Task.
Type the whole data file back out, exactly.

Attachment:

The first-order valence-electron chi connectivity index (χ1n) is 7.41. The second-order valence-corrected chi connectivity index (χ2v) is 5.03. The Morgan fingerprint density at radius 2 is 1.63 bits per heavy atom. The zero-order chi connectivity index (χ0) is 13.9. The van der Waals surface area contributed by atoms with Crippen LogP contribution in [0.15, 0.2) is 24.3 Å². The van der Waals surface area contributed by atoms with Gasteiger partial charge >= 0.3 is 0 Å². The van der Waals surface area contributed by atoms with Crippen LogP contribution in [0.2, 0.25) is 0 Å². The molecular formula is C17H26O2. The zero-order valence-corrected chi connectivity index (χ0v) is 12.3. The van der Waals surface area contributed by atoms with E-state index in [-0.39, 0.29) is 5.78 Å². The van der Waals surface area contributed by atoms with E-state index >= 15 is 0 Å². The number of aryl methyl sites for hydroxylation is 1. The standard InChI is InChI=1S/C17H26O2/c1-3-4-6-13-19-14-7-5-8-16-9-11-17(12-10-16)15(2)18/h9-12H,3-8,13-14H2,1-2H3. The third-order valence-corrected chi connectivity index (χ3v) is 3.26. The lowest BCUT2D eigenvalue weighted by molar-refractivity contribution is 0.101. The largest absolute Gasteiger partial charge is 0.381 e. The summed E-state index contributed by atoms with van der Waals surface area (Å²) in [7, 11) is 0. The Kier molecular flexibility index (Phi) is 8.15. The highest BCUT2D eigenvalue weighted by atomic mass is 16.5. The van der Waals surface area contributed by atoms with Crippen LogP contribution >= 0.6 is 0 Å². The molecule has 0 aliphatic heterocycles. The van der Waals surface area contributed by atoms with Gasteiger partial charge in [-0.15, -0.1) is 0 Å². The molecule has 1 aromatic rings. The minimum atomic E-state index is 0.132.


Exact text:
The first-order valence-electron chi connectivity index (χ1n) is 7.41. The second-order valence-corrected chi connectivity index (χ2v) is 5.03. The Morgan fingerprint density at radius 2 is 1.63 bits per heavy atom. The zero-order chi connectivity index (χ0) is 13.9. The van der Waals surface area contributed by atoms with Crippen LogP contribution in [0.15, 0.2) is 24.3 Å². The van der Waals surface area contributed by atoms with Gasteiger partial charge >= 0.3 is 0 Å². The van der Waals surface area contributed by atoms with Crippen LogP contribution in [0.2, 0.25) is 0 Å². The molecular formula is C17H26O2. The zero-order valence-corrected chi connectivity index (χ0v) is 12.3. The van der Waals surface area contributed by atoms with E-state index in [-0.39, 0.29) is 5.78 Å². The van der Waals surface area contributed by atoms with E-state index >= 15 is 0 Å². The number of aryl methyl sites for hydroxylation is 1. The standard InChI is InChI=1S/C17H26O2/c1-3-4-6-13-19-14-7-5-8-16-9-11-17(12-10-16)15(2)18/h9-12H,3-8,13-14H2,1-2H3. The third-order valence-corrected chi connectivity index (χ3v) is 3.26. The lowest BCUT2D eigenvalue weighted by molar-refractivity contribution is 0.101. The largest absolute Gasteiger partial charge is 0.381 e. The summed E-state index contributed by atoms with van der Waals surface area (Å²) in [7, 11) is 0. The Kier molecular flexibility index (Phi) is 8.15. The highest BCUT2D eigenvalue weighted by atomic mass is 16.5. The van der Waals surface area contributed by atoms with Crippen LogP contribution >= 0.6 is 0 Å². The molecule has 0 aliphatic heterocycles. The van der Waals surface area contributed by atoms with Gasteiger partial charge in [-0.15, -0.1) is 0 Å². The molecule has 1 aromatic rings. The minimum atomic E-state index is 0.132.